We have enjoyed the PAJE workshops and have learned from the delegates as well as them learning from us.
Who should review the PAJE online resources and apply for a place in the judge-led workshops?
Anyone who has thought “could I be a judge?” should apply. The application for PAJE appears onerous, but it’s important that applicants are aware from the outset that PAJE does require a degree of commitment and engagement from the delegates to allow them to benefit from the process. It’s also good practice for future application forms!
Anyone who is interested in a judicial career should apply. This is not a coaching scheme, but one that enables delegates to think about the law from a judge’s position and explore that perspective in a safe and supportive environment.
You may think the application process is reasonably demanding but that is commensurate with the time needed for the programme itself and a useful part of the process.
In one of our sessions, a delegate said that the scheme had put them off and they didn’t think a judicial career was for them. Initially I was rather affronted by this, but on reflection, I think it still served a purpose. They were enabled to make a more informed decision about their future. This is not a role for everyone and not everyone will love it as much as I do.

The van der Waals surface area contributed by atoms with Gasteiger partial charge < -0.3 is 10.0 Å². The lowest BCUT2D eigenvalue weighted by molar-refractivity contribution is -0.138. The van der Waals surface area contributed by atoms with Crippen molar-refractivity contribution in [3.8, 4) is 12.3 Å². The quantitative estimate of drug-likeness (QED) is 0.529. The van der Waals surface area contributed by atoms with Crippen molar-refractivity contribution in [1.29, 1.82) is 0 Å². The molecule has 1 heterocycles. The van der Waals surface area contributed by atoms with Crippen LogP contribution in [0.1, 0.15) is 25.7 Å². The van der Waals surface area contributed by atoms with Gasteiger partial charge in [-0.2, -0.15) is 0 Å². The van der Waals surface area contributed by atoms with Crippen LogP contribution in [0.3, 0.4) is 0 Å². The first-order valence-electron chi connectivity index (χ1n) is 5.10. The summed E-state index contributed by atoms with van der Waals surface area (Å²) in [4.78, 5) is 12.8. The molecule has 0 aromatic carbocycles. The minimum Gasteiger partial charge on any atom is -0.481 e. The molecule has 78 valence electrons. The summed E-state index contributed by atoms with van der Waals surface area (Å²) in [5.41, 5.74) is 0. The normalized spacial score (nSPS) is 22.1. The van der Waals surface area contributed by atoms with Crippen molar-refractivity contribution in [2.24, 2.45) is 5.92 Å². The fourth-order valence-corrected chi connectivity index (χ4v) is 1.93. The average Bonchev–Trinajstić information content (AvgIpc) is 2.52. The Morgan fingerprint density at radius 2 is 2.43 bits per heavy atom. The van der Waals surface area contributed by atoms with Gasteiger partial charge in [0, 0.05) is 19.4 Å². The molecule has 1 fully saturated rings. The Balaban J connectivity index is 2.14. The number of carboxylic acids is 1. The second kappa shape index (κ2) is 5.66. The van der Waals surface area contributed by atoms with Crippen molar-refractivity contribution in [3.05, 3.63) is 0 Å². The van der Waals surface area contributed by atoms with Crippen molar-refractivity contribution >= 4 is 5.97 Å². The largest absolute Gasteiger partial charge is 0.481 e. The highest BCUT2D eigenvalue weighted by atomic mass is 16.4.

View the PAJE online resources
What are your top tips for those considering a judicial career or about to apply for a judicial role?
Rhiannon and Marianne
- Do not restrict yourself to the jurisdiction in which you are based. The Judicial College offers excellent training at induction and routinely thereafter. It might be possible to branch out but you will need to be realistic about your capacity and desire to keep up to date in something new.
- Take the opportunity to observe tribunal and court hearings, if you are not a regular advocate in your current profession.
- Think about what would suit you and your life – inquisitorial or adversarial, short cases or long cases, preparation on the day or in advance.
- Research the role you’re applying for. Try to observe and talk to people already in post.
- Start thinking about your application form long before the two-week window to complete it. It can be useful to keep a running record of challenging situations in which you have done well in order to evidence the required competencies.